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Slideshow | Thousands go wild, get dirty at North Bend's first Warrior Dash
They came as rodeo clowns, spacemen, cavewomen, comic book heroes. They left, to a man and woman, dirty.
Some 24,000 participants arrived in North Bend last weekend for the community’s first Warrior Dash, an extreme adventure run that had participants climbing, racing, leaping and crawling, all in muggy, muddy conditions. At the final stretch, they jumped over burning charcoal, then dived into calf-deep mud. No one left clean, and there were no spotless seats on the bus back to Meadowbrook.
“I still have mud in my ears,” said Xann Olsen of Marysville. The preschool teacher, like all participants, had to get low to navigate the final obstacle: deep, wet, sticky mud below, strands of barbed wire at waist-level above. Following that squelchy stretch, runners cleaned up as best they could, sprayed down by men with fire hoses.
“The water was so cold, it took my breath away,” Olsen said.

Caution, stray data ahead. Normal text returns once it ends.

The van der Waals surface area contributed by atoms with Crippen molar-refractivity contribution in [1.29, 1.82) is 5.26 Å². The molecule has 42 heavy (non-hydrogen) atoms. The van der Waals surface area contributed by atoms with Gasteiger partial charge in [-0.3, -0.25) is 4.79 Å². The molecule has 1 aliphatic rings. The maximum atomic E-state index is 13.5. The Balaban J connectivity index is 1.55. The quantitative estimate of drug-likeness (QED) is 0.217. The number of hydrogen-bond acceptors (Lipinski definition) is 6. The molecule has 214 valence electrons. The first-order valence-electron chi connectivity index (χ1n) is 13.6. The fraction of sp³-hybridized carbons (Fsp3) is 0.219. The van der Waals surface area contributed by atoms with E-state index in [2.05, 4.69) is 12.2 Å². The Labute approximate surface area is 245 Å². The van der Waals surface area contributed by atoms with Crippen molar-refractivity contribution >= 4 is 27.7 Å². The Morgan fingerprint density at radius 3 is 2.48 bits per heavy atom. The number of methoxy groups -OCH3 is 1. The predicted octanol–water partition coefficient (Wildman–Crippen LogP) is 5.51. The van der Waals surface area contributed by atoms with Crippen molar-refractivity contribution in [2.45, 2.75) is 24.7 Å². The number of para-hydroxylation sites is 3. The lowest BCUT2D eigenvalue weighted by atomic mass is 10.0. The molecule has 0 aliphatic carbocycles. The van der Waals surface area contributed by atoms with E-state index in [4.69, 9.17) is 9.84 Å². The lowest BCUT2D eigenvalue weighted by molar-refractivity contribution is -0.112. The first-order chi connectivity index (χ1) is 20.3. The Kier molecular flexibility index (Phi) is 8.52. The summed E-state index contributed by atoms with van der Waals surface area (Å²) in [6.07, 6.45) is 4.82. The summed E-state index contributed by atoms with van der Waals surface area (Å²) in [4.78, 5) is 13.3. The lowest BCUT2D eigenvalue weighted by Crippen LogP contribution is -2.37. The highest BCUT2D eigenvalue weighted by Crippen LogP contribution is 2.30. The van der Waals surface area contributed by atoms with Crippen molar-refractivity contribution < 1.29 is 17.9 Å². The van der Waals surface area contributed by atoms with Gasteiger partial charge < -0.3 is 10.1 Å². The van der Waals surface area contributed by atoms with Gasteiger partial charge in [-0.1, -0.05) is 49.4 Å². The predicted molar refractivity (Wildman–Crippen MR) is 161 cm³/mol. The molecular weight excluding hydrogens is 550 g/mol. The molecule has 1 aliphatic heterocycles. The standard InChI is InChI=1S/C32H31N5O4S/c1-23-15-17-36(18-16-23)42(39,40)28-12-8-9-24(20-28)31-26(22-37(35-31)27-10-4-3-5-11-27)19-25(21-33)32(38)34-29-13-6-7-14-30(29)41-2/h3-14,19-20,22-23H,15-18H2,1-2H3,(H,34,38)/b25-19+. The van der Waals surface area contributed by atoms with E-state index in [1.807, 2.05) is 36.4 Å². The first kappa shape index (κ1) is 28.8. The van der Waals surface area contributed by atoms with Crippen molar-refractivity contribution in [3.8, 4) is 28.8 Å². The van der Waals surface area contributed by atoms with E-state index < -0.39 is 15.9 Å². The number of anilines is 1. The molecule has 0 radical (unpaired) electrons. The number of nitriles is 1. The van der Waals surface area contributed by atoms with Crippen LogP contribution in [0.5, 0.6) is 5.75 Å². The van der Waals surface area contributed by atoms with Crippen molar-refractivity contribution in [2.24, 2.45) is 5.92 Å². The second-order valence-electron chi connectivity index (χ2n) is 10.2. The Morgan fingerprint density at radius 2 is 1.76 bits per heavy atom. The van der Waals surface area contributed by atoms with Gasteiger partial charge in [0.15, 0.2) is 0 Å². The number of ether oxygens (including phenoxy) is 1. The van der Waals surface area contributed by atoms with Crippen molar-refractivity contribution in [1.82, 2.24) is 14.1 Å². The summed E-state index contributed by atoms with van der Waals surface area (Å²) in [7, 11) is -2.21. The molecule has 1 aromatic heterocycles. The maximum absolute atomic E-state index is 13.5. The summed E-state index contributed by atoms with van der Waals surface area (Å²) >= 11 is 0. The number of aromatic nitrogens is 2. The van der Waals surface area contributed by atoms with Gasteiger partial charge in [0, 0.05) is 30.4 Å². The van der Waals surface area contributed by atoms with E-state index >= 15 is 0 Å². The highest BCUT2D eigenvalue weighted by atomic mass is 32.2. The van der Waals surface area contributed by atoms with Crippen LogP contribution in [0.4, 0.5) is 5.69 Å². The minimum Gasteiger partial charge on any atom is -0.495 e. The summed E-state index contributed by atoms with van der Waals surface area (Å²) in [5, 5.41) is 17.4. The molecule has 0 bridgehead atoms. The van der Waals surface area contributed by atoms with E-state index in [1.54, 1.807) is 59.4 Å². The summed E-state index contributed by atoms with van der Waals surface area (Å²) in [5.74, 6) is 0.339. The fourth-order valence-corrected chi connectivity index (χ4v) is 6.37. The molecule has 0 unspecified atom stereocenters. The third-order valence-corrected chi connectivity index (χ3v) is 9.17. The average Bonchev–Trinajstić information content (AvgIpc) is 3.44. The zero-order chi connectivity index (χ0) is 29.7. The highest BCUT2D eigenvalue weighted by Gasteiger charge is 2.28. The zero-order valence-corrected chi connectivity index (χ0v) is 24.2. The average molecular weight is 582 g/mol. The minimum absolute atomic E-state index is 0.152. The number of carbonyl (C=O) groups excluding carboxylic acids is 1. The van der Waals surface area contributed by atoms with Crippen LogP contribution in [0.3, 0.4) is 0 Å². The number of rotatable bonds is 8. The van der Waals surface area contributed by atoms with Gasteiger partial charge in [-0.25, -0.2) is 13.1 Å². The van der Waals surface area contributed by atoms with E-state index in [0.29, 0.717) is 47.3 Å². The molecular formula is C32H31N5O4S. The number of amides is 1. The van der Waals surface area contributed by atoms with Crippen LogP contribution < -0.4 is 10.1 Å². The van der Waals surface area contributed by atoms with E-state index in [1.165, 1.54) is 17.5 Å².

Despite all that, she would do it all again.
“I’m going to get a warm shower when I get home,” she said.
Matt Nelson of Lake Stevens left one shoe behind at the bottom of the mud pit. There was no point in going back for it. He navigated to the end “very carefully,” and was among many hikers who availed themselves of complimentary flip-flops. Hundreds of pairs of shoes were piled for clean-up and donation to charity at the end of the course.
By no means all, but many, of the warriors came in costume. Bay-area residents Rich Richardson, Thomas Taylor, Charlene McGrath and Shannon Weidman came as Captain America, a brief-clad The Flash, a female Flash, and G.I. Joe’s Stormshadow. Nearby, friends Adam Jones, Jeff Riggins and Jordan Allen mixed body paint and warrior and space helmets with tutus and fairy wings.
“When you’re with the Warrior Dash, you’ve got to be secure in your manhood,” Jones said.
At the end of the course, friends Camille Koenig and Holly Vanderschalie shared a muddy embrace, both equally spattered.
“We made it,” Koenig said.
“We’re warriors!” Vanderschalie added.
Participants said it took about 45 minutes to navigate North Bend streets, where police had to hand-direct traffic at the main intersection. Enterprising businesses, Boy Scouts and residents set up pay parking lots on the route to Meadowbrook.